Ronald Lewis, Richmond’s first African-American Fire Chief, has died

Richmond Fire Chief Ronald Lewis in 1995.

RICHMOND, Va. — Ronald Lewis, who served as Richmond’s Fire Chief from 1978 thru his retirement in 1995, has passed away. Lewis, 85, was Richmond’s first African-American fire chief.

“The City of Richmond recruited and tested extensively on a national level for the position of Fire Chief. Chief Lewis finished #1 in the process and on November 15, 1978, Chief Lewis accepted the offer to become Richmond’s 17th Fire Chief and head one of the largest departments in the City Government,” a Richmond Fire spokesperson said about the former chief. “He was a founding member of the International Association of Black Professional Fire Fighters (IABPFF) where he served as Northeast Regional Vice-President for the IABPFF for four years and it’s Affirmative Action Officer for three years. He won numerous awards throughout his career such as EEO Person of the Year for 1991 by Virginia Fire Programs Board, and the Freedom Award by Richmond Local Chapter of NAACP.”

Born in Philadelphia, he served in that city’s fire department from 1956 until his move to Richmond.

In an interview with CBS 6 prior to his retirement, Chief Lewis said he left his job with few regrets, but wished city leaders were more “in tune” with emergency responders.

Lewis lived in Richmond following his retirement.

He passed away Friday, February 23.

His memorial service is scheduled for Friday, March 1, 2019, 11 a.m. at Fifth Baptist Church, 1415 W. Cary Street, Richmond, VA 23220. The repast will be at Ebenezer Baptist Church, 216 W. Leigh Street, Richmond, VA 23219 immediately after the completion of the service.

In lieu of flowers please send donations to the Ronald C. Lewis Scholarship Fund:

Richmond Fire Police Credit Union
900 Hermitage Road
Richmond, VA 23220

Listed below are some top accomplishments and programs created by Fire Chief Lewis’ during his tenure:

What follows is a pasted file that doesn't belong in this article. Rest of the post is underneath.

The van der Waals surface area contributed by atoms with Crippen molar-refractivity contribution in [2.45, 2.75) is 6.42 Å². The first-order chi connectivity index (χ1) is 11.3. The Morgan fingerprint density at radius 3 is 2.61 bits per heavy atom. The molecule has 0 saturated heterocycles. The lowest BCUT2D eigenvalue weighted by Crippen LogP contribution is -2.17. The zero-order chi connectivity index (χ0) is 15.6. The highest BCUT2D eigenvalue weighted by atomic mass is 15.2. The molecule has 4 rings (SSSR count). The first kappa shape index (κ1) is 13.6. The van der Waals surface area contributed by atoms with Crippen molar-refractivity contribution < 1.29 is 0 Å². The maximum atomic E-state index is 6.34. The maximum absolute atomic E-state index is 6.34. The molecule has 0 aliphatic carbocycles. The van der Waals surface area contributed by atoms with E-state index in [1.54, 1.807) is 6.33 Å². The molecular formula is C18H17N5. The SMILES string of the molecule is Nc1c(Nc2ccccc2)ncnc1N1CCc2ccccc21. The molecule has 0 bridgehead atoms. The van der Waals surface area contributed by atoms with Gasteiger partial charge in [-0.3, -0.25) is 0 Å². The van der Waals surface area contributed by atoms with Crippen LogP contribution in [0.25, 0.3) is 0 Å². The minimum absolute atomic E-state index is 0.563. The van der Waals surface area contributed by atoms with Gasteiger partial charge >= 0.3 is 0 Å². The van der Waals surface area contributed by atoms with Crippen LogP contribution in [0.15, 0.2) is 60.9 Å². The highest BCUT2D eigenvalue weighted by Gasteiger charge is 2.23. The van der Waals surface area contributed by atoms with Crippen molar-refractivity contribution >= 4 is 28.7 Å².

Many of programs are in existence today and has severed as model across the nation:

Two successful smoke detector give-away program in 1983 and 1984, over 7,000 smoke detectors were distributed to those who needed them most

Fire deaths reduced in the City of Richmond by 75%

Fire Safety Education Program established for all fifth grade students in Richmond Public School

Complete updating of equipment and firefighters protective clothing

Implemented large diameter (4”) supply lines and a lighter self-contained breathing apparatus (SCBA) reducing firefighter loads over 10 pounds

Creation of Fire Fighters Physical Fitness Program

Increased hiring and promotion of minorities in the Fire Department

Creation of Hazmat unit w/weather station

Creation of River, Dive and Rescue Team

On board computers in all Suppression Division vehicles

Fire Information Management Computer System

Reorganization of Richmond Department of Fire and Emergency Services with a resultant increase in efficiency and with no increase in budget costs

Rebuilding seven of twenty-five stations and facilities within the City

Establishing a Career Development Program for Richmond’s firefighters

Sign Language Program to have Richmond’s firefighters better able to serve the hearing impaired citizens

I.D. Card in Braille to identify Fire Department personnel to unsighted citizens

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